“Is this the first time you’ve been to this museum?” If you’re asked this by a smartly dressed young man or woman when you’re in the Museum der Kulturen Basel it’s not a corny chat-up line, but an invitation to think about different cultures.This content was published on October 10, 2012 - 11:00
Twelve young people, mainly students of ethnology and cultural studies at Basel University, have just been trained as “culture mediators”: the idea is that they should approach visitors, not to provide factual information, but to start a dialogue that can go as deep as the partners care to take it.
It’s an innovative concept. To quote the museum’s own brochure on the subject: “The accent is not on the transfer of knowledge but on an exchange of knowledge”.
“Visitors leave the museum having learnt something new about the cultures of other peoples and about their own.”
Mediator Stephan Simonett – who is reading cultural studies and European ethnology – explained to swissinfo.ch that although he can answer some technical questions, that is not what he is there for.
“Our role is to discuss underlying cultural issues, and not to be a substitute for guided tours.”
“The point is to encourage visitors to think about what they are seeing. People start to ask themselves questions, and ideas develop further through conversation.”
His colleague Livia Wermuth had an example of an encounter with a woman who was looking at an object about which specialists admitted that little was known.
“She said she had some ideas of her own. She made comparisons with what she knew from Switzerland, and from elsewhere.”
Dan Wiener is the communications expert who trained the mediators.
Factual information about the objects is always available, but for him the danger in an ethnographical museum is that visitors see the exhibits as exotic items made by exotic people, and look at them from an “enlightened” European standpoint.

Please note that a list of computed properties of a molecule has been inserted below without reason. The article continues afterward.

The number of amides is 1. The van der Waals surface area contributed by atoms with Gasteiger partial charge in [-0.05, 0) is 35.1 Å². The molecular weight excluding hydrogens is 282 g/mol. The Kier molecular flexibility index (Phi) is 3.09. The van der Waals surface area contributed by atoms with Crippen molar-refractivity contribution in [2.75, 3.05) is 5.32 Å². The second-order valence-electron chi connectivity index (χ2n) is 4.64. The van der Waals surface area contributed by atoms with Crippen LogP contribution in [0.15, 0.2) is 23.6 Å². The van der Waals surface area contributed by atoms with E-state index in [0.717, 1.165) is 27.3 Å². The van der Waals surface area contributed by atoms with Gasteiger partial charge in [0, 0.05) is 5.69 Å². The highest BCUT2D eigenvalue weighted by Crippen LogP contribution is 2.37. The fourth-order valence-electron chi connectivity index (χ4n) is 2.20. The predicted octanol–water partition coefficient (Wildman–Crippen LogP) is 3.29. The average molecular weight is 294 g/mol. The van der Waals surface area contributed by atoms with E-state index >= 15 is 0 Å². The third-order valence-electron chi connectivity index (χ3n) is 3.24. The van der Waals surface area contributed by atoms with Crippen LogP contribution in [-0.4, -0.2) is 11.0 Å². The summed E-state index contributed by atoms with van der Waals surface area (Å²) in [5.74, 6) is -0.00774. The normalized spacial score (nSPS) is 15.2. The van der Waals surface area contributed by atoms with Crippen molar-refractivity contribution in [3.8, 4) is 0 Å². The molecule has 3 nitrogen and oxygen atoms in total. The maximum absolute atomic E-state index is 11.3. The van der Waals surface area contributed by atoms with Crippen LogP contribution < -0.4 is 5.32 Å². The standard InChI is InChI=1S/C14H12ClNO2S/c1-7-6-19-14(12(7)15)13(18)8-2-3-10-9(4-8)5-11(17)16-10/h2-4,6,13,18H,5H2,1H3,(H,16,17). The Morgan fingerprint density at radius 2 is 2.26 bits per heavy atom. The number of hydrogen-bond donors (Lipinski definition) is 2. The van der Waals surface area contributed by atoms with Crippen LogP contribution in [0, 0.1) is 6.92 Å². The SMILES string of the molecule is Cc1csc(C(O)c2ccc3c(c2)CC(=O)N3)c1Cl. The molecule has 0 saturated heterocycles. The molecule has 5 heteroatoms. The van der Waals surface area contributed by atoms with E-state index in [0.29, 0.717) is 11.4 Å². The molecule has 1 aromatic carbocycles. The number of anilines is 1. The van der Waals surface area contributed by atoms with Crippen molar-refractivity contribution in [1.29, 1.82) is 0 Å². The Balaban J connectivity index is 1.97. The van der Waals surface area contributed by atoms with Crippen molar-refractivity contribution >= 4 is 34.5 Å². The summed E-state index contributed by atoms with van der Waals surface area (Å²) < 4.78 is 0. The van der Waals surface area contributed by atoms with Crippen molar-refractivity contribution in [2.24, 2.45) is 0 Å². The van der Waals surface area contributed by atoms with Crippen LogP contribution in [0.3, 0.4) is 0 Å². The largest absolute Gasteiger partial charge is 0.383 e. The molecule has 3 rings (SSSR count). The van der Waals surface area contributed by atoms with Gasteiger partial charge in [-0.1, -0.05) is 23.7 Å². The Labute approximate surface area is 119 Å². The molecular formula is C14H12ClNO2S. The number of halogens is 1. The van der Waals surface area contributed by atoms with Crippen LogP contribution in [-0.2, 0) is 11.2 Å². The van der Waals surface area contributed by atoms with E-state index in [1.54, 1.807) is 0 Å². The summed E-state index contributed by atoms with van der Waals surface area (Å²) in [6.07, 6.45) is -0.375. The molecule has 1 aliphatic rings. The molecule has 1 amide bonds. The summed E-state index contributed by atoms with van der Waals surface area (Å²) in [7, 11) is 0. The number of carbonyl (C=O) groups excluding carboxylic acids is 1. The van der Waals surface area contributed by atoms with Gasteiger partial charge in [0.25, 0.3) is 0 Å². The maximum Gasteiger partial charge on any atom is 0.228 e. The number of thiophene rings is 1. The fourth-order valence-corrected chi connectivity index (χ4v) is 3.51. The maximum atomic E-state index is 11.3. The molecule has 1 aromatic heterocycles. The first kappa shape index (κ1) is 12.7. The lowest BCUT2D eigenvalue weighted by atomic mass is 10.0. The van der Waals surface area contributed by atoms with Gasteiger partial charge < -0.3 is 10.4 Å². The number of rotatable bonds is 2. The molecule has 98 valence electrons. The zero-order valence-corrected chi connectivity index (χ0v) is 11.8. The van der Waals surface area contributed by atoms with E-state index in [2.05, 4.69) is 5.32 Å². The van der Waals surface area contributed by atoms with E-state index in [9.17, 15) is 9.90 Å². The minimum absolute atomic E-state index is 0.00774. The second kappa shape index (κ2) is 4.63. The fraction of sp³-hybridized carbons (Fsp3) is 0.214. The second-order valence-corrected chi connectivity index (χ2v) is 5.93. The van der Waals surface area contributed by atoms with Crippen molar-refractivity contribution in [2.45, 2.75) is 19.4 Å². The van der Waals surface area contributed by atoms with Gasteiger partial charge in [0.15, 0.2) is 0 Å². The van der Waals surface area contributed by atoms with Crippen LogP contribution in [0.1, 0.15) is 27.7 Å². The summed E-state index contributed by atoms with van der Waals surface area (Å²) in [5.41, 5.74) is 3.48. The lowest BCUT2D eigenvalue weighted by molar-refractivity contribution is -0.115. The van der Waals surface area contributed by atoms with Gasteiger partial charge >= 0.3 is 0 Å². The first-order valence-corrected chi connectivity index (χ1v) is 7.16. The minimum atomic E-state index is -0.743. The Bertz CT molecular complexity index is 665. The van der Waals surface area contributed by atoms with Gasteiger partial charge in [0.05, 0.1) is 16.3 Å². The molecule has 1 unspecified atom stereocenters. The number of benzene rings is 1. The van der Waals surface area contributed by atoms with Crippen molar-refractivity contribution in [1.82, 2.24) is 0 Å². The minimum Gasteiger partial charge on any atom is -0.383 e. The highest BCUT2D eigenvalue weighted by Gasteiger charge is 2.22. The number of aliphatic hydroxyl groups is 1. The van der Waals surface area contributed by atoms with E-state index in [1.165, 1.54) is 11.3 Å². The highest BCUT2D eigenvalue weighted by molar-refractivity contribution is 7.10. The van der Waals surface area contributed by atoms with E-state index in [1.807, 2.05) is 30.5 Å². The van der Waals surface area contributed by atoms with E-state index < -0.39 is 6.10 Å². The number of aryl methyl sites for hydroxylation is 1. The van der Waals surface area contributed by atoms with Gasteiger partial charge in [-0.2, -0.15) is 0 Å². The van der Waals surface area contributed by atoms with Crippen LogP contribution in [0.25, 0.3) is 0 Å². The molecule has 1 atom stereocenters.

“I think that if you don’t come with a colonial mentality, but rather are open to the world, you will always see your visit as a cultural encounter. You can reflect on the things you do yourself, and get a better understanding of why other people do what they do,” he explained.
The items in the museum are no longer displayed in cases featuring a specific culture. Rather, a small selection is on show, combined in different ways in temporary exhibitions focussing on one particular aspect of anthropology.
“In this way the objects are no longer simply an illustration of the context of the culture they come from, but they become accessible to us in the Here and Now,” says museum director director Anna Schmid.
The new concept is well illustrated in the exhibition Intrinsic Perspectives – Inspiring Aspects of Anthropology.
It looks at the “foundations on which a society functions”, taking four key aspects, which it defines as “agency, knowledge, performance, and space”.
Relatively few items are on display, but they have all been chosen to encourage visitors to think about how and why human beings shape their lives as they do within the constraints of the societies they live in.
The items selected include objects from Switzerland: for example, in the “knowledge” section the notched wooden tallies traditionally used to record the water rights of people living in canton Valais are on display alongside khipu knotted cords once used in Peru to record historic events, a totem pole from Canada into which is carved information about a family, or an ancestor carving from Papua New Guinea which helped preserve the collective memory.
Visitors are invited to think about such issues as who knows what in a society, how knowledge is regarded and how it is passed on.
Wiener is keen to point out that there is no “right” and “wrong” reaction. He says that trying to place oneself in a particular situation is simply a different way of understanding, that goes deeper than understanding an object from a scholarly point of view. “It’s an extra dimension, and I think it’s wonderful!”